Our Biobutanol, also known as n-butanol or butyl alcohol, can be produced through the anaerobic fermentation of corn or biomass instead of traditional chemical processes from petroleum-based feedstock.
We view Biobutanol as both an industrial solvent and a Biofuel:
Biobutanol as Industrial Solvent
Butanol is a widely used industrial chemical, primarily as an industrial solvent. Other applications for butanol include plasticizers, resins, paints, coatings, chemical intermediates for herbicides and pharmaceuticals and food grade extractants.
We introduced biobutanol into the China market in 2008 to address the growing China demand for butanol as an industrial solvent and as a chemical intermediate. We currently produce biobutanol from corn, and are actively working on commercializing biomass as the feedstock.
Biobutanol as Biofuel
Beyond its traditional industrial applications, butanol is a promising biofuel candidate with more desireable fuel.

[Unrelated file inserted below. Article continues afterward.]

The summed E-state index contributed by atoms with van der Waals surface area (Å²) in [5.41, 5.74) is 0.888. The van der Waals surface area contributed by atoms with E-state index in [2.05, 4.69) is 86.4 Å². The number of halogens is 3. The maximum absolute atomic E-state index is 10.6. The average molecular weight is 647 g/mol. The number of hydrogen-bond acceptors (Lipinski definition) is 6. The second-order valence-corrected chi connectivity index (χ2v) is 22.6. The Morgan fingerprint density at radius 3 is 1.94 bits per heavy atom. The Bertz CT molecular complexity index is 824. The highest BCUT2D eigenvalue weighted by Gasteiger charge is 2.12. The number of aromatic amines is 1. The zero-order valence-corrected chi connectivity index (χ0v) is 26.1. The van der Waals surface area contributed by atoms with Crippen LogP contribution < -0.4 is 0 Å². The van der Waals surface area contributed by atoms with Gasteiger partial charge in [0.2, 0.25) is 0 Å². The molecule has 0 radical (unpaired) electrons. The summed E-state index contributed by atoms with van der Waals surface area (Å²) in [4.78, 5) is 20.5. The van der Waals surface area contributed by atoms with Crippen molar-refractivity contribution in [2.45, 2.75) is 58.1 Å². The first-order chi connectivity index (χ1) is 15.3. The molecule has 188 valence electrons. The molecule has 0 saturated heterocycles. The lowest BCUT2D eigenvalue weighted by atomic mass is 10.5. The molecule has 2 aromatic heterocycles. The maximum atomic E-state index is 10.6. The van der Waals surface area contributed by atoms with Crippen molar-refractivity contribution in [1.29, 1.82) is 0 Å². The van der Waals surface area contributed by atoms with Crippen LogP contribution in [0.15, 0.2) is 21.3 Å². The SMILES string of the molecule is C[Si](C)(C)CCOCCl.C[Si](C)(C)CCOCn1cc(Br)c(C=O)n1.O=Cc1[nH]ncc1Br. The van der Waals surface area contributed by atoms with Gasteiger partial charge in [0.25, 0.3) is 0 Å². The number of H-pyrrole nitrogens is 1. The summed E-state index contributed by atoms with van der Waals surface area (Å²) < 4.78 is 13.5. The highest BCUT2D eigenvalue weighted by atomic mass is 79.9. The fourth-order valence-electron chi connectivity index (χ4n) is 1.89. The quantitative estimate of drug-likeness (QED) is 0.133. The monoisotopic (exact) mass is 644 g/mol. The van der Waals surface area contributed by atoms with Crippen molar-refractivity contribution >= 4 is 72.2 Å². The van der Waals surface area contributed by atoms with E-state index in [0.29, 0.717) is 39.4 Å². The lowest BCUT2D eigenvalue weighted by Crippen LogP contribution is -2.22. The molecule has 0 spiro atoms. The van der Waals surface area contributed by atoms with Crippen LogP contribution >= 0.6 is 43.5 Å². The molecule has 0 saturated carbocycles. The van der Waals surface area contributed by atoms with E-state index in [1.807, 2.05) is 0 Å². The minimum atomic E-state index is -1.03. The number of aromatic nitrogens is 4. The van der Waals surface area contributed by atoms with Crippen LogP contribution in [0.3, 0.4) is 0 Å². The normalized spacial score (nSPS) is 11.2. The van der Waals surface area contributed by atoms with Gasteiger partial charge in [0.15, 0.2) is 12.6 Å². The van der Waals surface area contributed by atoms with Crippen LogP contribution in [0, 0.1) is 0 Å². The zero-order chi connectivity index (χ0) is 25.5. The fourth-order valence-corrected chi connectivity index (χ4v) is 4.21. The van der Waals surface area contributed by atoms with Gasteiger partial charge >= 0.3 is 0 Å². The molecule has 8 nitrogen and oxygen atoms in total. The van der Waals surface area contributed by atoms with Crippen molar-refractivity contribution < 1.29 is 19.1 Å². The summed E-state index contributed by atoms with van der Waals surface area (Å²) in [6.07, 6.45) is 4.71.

Similar to ethanol, butanol can be used as a gasoline blendstock. Butanol’s air-fuel ratio and energy content are higher than ethanol’s, allowing butanol to be mixed in higher ratios with gasoline as a drop-in car fuel blendstock. Butanol is less hygroscopic, or water absorbant, than ethanol. As a result, butanol is less corrosive than ethanol as a gasoline blendstock and may be transported using existing oil infrastructure including pipelines and tankers. Butanol has lower vapor pressure than ethanol, making it a more viable fuel blendstock than ethanol in warmer regions where evaporative loss poses storage and logistics issues for ethanol.
The following table summarizes key properties of butanol and ethanol relevant to their application as gasoline blendstock:
|Air to fuel mixture||11.1||9|
|Energy content||110 kBtu/gallon||78 kBtu/gallon|
|Transportation and distribution||Existing distribution infrastructure||Separate transportation distribution|
|Vapor pressure||0.33 psi||2 psi|
|Standard car engine||Higher blending concentration||Lower blending concentration|